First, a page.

I know I am preaching to the choir here. The question really is not so much to educate us to the crisis our world is facing, but to ask what are we chosing to do about it; and how do we do our part without burning ourselves out?

Matthew’s words may hold the key: Welcoming an individual, welcomes the Christ. Welcoming a prophet (even an obnoxious one) welcomes the courage of a prophet into ones life. Welcoming a righteous person (a good person, a kind person, but also an opinionated know-it-all) welcomes their best qualities into our lives. Giving one cup of water, one cold cup of water, to one little one helps that one child and begins to transform our lives.

Again I think of that little boy throwing starfish into the sea when the sand is covered with them. Why? You can’t help them all. But I can help this one!

We begin where we are. We do small acts of kindness with great care. And the world is changed. We sign one petition, every day. We reach out to one lonely person. We write one card of thanks, or concern, or blessing. We slow down enough to notice the need. To respond.

On Saturday, June 10, our friends at Pacifica Institute Muslim Center brought us a magnificent dinner and shared with us about Ramadan and why they fast for a full month every year. Our speaker, Deanna Kaya had organized the event. She brought food, helped with set up, and introduced two videos. She told me later that her throat was so dry from going without water all day that she was sure everyone would notice her gravely voice. (I didn’t.)

We learned that they fast from sunup to sundown which in June includes the very longest days of the year. They drink nothing, eat nothing, and get up earlier to pray more prayers in addition to the usual five times a day. The men went into our parlor to do their final prayers after we broke the fast. The women said they will do those final prayers at home before bed. And they will be up at 3 a.m. to do it again. Although it should be noted that children, those with medical needs and pregnant women, or any who feel they cannot or do not want to fast are exempt. No one is judged for the choices they make about this.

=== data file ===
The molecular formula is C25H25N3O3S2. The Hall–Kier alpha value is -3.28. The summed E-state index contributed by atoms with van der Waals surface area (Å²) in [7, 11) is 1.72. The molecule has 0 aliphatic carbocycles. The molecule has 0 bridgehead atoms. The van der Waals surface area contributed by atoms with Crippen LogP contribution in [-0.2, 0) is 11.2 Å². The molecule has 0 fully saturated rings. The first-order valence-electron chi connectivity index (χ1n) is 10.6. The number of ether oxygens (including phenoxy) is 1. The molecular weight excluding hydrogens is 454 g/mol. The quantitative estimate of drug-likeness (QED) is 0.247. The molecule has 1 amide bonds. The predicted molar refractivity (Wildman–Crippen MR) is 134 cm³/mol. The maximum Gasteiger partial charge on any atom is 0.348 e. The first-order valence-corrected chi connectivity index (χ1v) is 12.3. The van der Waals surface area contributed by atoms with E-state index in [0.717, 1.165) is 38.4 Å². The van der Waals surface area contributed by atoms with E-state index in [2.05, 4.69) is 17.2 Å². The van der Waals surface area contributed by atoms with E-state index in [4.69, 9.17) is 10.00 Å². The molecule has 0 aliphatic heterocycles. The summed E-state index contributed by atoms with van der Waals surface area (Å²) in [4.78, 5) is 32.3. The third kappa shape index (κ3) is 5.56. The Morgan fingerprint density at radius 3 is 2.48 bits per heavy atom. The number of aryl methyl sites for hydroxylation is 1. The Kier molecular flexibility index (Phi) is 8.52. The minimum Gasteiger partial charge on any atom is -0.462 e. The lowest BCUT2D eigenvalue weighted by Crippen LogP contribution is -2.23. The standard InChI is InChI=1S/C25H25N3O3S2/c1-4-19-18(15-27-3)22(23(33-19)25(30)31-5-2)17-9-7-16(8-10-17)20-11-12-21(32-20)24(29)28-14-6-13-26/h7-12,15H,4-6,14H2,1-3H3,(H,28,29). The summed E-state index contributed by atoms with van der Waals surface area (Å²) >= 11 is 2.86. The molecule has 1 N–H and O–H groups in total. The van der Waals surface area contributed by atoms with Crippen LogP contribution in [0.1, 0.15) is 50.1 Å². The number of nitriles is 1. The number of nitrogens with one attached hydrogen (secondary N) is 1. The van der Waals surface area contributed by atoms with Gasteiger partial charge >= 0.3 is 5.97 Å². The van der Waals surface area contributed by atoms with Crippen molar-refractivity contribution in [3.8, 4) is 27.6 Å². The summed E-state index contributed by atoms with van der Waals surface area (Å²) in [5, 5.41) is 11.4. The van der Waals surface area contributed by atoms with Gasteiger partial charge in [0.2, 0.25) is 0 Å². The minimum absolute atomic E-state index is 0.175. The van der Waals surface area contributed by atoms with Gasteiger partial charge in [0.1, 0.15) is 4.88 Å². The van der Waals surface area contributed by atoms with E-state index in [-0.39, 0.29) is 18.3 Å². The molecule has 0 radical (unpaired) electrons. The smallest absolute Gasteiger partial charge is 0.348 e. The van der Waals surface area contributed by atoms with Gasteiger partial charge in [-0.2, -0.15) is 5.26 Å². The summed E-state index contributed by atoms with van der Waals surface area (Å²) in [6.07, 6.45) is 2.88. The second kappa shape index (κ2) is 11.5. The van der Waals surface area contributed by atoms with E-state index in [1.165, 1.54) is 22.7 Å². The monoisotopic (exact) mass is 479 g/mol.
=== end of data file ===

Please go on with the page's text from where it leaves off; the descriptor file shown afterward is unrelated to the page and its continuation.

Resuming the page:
Part of the tradition of Ramadan includes the importance of sharing the evening meal with others in the community. The couple at my table had traveled all the way from Tiburon to join us for dinner. They had two small children who will no doubt sleep on the way home. But we didn’t end the evening until 10 p.m. Sleep will come late. And they will be up again early!

The cup of cold water at each table was a real treasure to them. They appreciate the longing for clean water around the world. They use their time of fasting to remind them that everything is a gift from God that they can chose to give back to God.

Sometimes I think our faith demands too little of us. But then I remember: We are asked to love unconditionally everyone!  All the time! That Christianity has become a religion that argues about doctrines and who is right and who is wrong, and who is in and who is out, is a great tragedy to me.

Jesus asks only one thing of us: to love. And by his example he showed us that love is hard. It may require us to lay down our lives (our egoes) for our friends, our neighbors. And who is our neighbor? That pstue, that throw away child, that little one, who asks only a cup of cold water. May we see their need. May we respond to it. May it be so. Amen.